In 1928, Frederick Griffith conducted a series of experiments with Streptococcus pneumoniae [a bacterium causing pneumonia].
He observed miraculous transformation in the bacteria during the course of his experiment, living organism (bacteria) had changed in physical form.
When bacterium grown on a culture plate, some produce smooth shiny colonies (S-strain) with mucous (polysaccharide) coat, while other produce rough colonies (R-strain) without coat or capsule.
When live S-strain bacteria were injected into mice, they died due to pneumonia.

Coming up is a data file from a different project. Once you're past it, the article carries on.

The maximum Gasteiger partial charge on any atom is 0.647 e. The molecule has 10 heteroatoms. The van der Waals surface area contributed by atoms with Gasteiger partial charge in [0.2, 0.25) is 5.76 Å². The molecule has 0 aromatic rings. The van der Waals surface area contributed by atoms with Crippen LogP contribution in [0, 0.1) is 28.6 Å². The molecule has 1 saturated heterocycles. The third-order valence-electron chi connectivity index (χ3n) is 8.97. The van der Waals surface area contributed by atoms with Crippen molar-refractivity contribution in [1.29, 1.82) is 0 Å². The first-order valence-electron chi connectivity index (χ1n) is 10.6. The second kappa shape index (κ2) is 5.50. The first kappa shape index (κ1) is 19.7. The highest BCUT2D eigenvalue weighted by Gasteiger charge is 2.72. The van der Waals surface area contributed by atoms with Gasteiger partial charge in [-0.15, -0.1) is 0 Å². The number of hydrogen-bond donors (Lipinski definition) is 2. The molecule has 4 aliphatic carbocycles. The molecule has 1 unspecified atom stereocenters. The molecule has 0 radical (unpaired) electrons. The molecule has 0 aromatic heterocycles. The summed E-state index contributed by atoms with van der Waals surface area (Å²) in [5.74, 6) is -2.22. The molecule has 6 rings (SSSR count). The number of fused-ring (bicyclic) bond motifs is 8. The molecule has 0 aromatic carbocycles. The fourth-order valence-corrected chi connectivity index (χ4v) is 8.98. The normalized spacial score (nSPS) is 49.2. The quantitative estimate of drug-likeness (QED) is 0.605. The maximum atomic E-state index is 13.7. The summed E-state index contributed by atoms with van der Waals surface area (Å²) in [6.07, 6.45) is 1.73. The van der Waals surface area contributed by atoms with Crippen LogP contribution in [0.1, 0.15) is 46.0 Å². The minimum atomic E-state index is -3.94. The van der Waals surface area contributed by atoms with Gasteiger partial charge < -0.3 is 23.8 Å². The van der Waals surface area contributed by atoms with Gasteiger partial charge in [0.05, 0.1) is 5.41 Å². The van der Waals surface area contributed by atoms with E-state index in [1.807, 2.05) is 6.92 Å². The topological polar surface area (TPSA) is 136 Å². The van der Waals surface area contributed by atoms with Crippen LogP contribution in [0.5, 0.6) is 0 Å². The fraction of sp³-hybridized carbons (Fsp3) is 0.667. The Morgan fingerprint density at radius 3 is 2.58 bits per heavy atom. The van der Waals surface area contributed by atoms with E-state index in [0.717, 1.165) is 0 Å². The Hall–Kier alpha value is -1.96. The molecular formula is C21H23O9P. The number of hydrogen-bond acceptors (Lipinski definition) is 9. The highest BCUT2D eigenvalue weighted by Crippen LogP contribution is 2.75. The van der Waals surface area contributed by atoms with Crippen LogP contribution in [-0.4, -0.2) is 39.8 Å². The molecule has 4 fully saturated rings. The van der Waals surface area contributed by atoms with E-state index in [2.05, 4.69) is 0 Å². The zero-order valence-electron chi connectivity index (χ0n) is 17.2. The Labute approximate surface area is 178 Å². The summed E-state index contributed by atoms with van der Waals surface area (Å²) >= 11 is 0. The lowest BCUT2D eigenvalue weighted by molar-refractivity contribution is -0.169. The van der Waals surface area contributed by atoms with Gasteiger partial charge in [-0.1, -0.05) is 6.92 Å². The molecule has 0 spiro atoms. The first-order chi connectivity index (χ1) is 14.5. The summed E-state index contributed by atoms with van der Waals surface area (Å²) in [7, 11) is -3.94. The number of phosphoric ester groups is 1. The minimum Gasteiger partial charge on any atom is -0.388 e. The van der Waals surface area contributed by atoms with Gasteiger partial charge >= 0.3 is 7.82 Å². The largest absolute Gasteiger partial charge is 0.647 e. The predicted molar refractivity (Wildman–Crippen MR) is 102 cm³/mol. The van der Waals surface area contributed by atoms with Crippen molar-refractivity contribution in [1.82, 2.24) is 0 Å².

When live R-strain bacteria injected into mice, they survived.
When heat killed S-strain bacteria were injected into mice, they survived and there were no symptoms of Pneumonia.
When he injected a mixture of heat killed S and live R-strain bacteria into mice, they died due to unexpected symptoms of Pneumonia and he recovered living as bacteria from the dead mice.
He concluded that R-strain bacteria had somehow been transformed by the heat killed Sstrain bacteria. Some transforming principle, transferred from the heat killed S-strain, had enabled the R-strain to synthesise a smooth polysaccharide coat and become virulent. But he was not able to understand the cause of this bacterial transformation.